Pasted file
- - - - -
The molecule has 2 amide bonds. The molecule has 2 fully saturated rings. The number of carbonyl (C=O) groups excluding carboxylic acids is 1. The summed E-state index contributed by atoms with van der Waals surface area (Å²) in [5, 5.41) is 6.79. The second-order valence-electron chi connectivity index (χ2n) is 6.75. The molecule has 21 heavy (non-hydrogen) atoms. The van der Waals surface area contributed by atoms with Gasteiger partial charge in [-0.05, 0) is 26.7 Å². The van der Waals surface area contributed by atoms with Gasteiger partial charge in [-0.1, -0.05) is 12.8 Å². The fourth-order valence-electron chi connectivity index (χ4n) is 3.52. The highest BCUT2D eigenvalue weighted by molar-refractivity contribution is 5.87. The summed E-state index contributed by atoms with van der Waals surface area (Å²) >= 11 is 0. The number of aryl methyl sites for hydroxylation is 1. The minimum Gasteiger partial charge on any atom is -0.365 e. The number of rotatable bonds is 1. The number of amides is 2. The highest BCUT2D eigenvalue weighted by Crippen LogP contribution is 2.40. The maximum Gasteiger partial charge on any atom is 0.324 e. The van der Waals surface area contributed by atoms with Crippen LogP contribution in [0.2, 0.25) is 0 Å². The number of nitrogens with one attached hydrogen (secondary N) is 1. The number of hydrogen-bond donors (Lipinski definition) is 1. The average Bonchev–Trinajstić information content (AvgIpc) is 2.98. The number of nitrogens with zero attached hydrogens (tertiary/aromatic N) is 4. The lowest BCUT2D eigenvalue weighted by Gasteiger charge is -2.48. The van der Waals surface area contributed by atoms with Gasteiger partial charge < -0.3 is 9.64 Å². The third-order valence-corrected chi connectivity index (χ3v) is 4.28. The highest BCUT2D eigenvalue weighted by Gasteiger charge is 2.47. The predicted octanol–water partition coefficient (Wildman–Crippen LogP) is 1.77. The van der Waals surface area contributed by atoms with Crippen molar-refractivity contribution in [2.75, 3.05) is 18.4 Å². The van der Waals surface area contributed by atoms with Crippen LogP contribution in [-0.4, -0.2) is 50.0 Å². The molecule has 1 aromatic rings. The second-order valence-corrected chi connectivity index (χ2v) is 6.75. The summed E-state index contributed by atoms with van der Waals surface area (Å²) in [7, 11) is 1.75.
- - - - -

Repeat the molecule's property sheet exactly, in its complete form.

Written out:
The molecule has 2 amide bonds. The molecule has 2 fully saturated rings. The number of carbonyl (C=O) groups excluding carboxylic acids is 1. The summed E-state index contributed by atoms with van der Waals surface area (Å²) in [5, 5.41) is 6.79. The second-order valence-electron chi connectivity index (χ2n) is 6.75. The molecule has 21 heavy (non-hydrogen) atoms. The van der Waals surface area contributed by atoms with Gasteiger partial charge in [-0.05, 0) is 26.7 Å². The van der Waals surface area contributed by atoms with Gasteiger partial charge in [-0.1, -0.05) is 12.8 Å². The fourth-order valence-electron chi connectivity index (χ4n) is 3.52. The highest BCUT2D eigenvalue weighted by molar-refractivity contribution is 5.87. The summed E-state index contributed by atoms with van der Waals surface area (Å²) >= 11 is 0. The number of aryl methyl sites for hydroxylation is 1. The minimum Gasteiger partial charge on any atom is -0.365 e. The number of rotatable bonds is 1. The number of amides is 2. The highest BCUT2D eigenvalue weighted by Crippen LogP contribution is 2.40. The maximum Gasteiger partial charge on any atom is 0.324 e. The van der Waals surface area contributed by atoms with Crippen LogP contribution in [0.2, 0.25) is 0 Å². The number of nitrogens with one attached hydrogen (secondary N) is 1. The number of hydrogen-bond donors (Lipinski definition) is 1. The average Bonchev–Trinajstić information content (AvgIpc) is 2.98. The number of nitrogens with zero attached hydrogens (tertiary/aromatic N) is 4. The lowest BCUT2D eigenvalue weighted by Gasteiger charge is -2.48. The van der Waals surface area contributed by atoms with Gasteiger partial charge < -0.3 is 9.64 Å². The third-order valence-corrected chi connectivity index (χ3v) is 4.28. The highest BCUT2D eigenvalue weighted by Gasteiger charge is 2.47. The predicted octanol–water partition coefficient (Wildman–Crippen LogP) is 1.77. The van der Waals surface area contributed by atoms with Crippen molar-refractivity contribution in [2.75, 3.05) is 18.4 Å². The van der Waals surface area contributed by atoms with Crippen LogP contribution in [-0.4, -0.2) is 50.0 Å². The molecule has 1 aromatic rings. The second-order valence-corrected chi connectivity index (χ2v) is 6.75. The summed E-state index contributed by atoms with van der Waals surface area (Å²) in [7, 11) is 1.75.